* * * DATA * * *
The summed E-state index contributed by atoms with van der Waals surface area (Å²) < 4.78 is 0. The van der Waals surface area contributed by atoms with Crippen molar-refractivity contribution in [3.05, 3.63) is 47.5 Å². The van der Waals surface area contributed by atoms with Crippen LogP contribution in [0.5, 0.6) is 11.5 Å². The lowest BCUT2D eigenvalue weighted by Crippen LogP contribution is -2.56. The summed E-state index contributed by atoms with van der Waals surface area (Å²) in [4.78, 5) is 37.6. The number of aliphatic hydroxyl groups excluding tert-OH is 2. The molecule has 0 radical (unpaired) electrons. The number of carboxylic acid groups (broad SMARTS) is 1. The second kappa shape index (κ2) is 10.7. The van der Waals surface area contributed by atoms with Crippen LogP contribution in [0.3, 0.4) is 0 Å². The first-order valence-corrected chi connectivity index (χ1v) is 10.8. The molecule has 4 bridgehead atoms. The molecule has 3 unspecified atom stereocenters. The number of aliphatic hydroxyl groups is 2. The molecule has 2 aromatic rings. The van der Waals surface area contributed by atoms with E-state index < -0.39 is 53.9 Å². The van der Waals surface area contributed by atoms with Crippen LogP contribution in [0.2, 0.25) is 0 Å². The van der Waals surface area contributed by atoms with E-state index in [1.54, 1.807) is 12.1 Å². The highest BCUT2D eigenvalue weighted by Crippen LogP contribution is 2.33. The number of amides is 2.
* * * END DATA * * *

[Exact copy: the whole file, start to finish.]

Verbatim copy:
The summed E-state index contributed by atoms with van der Waals surface area (Å²) < 4.78 is 0. The van der Waals surface area contributed by atoms with Crippen molar-refractivity contribution in [3.05, 3.63) is 47.5 Å². The van der Waals surface area contributed by atoms with Crippen LogP contribution in [0.5, 0.6) is 11.5 Å². The lowest BCUT2D eigenvalue weighted by Crippen LogP contribution is -2.56. The summed E-state index contributed by atoms with van der Waals surface area (Å²) in [4.78, 5) is 37.6. The number of aliphatic hydroxyl groups excluding tert-OH is 2. The molecule has 0 radical (unpaired) electrons. The number of carboxylic acid groups (broad SMARTS) is 1. The second kappa shape index (κ2) is 10.7. The van der Waals surface area contributed by atoms with Crippen LogP contribution in [0.3, 0.4) is 0 Å². The first-order valence-corrected chi connectivity index (χ1v) is 10.8. The molecule has 4 bridgehead atoms. The molecule has 3 unspecified atom stereocenters. The number of aliphatic hydroxyl groups is 2. The molecule has 2 aromatic rings. The van der Waals surface area contributed by atoms with E-state index < -0.39 is 53.9 Å². The van der Waals surface area contributed by atoms with Crippen LogP contribution in [0.2, 0.25) is 0 Å². The van der Waals surface area contributed by atoms with E-state index in [1.54, 1.807) is 12.1 Å². The highest BCUT2D eigenvalue weighted by Crippen LogP contribution is 2.33. The number of amides is 2.